The marine environment contains a large diversity of sulfated polysaccharides and other glycopolymers. Saccharolytic microorganisms degrade these compounds through hydrolysis, which includes the hydrolysis of sulfate groups from sugars by sulfatases. Various marine bacteria of the Planctomycetes-Verrucomicrobia-Chlamydia (PVC) superphylum have exceptionally high numbers of sulfatase genes associated with the degradation of sulfated polysaccharides. However, thus far no sulfatase-rich marine anaerobes are known. In this study, we aimed to isolate marine anaerobes using sulfated polysaccharides as substrate. Anoxic enrichment cultures were set up with a mineral brackish marine medium, inoculated with anoxic Black Sea sediment sampled at 2,100 m water depth water and incubated at 15°C (in situ T = 8°C) for several weeks. Community analysis by 16S rRNA gene amplicon sequencing revealed the enrichment of Kiritimatiellaeota clade R76-B128 bacteria in the enrichments with the sulfated polysaccharides fucoidan and iota-carrageenan as substrate. We isolated two strains, F1 and F21, which represent a novel family within the order of the Kiritimatiellales. They were capable of growth on various mono-, di-, and polysaccharides, including fucoidan. The desulfation of iota-carrageenan by strain F21 was confirmed quantitatively by an increase in free sulfate concentration. Strains F1 and F21 represent the first marine sulfatase-rich anaerobes, encoding more sulfatases (521 and 480, 8.0 and 8.4% of all coding sequences, respectively) than any other microorganism currently known. Specific encoded sulfatase subfamilies could be involved in desulfating fucoidan (S1_15, S1_17 and S1_25) and iota-carrageenan (S1_19). Strains F1 and F21 had a sulfatase gene classification profile more similar to aerobic than anaerobic sulfatase-rich PVC bacteria, including Kiritimatiella glycovorans, the only other cultured representative within the Kiritimatiellaeota. Both strains encoded a single anaerobic sulfatase-maturating enzyme which could be responsible for post-translational modification of formylglycine-dependent sulfatases. Strains F1 and F21 are potential anaerobic platforms for future studies on sulfatases and their maturation enzymes.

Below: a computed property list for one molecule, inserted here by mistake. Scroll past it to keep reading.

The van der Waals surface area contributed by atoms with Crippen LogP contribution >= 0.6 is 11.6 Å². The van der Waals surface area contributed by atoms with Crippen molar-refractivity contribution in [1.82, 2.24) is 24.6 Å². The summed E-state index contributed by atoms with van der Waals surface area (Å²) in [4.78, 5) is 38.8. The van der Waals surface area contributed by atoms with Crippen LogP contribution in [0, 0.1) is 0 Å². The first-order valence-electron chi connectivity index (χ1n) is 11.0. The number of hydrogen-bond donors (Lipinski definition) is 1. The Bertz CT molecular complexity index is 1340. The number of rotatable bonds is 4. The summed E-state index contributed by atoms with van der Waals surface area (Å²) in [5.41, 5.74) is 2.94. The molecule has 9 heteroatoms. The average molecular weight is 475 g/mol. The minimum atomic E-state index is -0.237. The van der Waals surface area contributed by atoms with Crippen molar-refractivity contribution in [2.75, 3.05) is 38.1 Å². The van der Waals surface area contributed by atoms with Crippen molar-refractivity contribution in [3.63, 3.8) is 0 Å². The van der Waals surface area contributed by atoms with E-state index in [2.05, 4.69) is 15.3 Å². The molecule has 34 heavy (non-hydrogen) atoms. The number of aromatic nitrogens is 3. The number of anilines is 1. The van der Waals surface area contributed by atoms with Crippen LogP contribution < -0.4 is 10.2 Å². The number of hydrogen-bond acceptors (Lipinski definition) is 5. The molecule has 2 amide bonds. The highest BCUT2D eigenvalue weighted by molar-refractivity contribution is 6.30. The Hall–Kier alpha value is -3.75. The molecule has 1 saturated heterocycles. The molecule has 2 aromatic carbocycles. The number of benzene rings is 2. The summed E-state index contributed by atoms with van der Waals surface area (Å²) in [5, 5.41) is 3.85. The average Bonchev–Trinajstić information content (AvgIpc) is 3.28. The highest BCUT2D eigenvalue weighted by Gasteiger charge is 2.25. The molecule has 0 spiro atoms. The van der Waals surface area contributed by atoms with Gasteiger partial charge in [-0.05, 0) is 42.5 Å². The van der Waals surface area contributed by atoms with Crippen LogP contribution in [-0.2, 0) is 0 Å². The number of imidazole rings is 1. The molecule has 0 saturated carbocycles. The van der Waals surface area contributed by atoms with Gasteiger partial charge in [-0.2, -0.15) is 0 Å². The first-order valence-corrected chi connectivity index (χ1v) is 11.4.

Journal: Frontiers in microbiology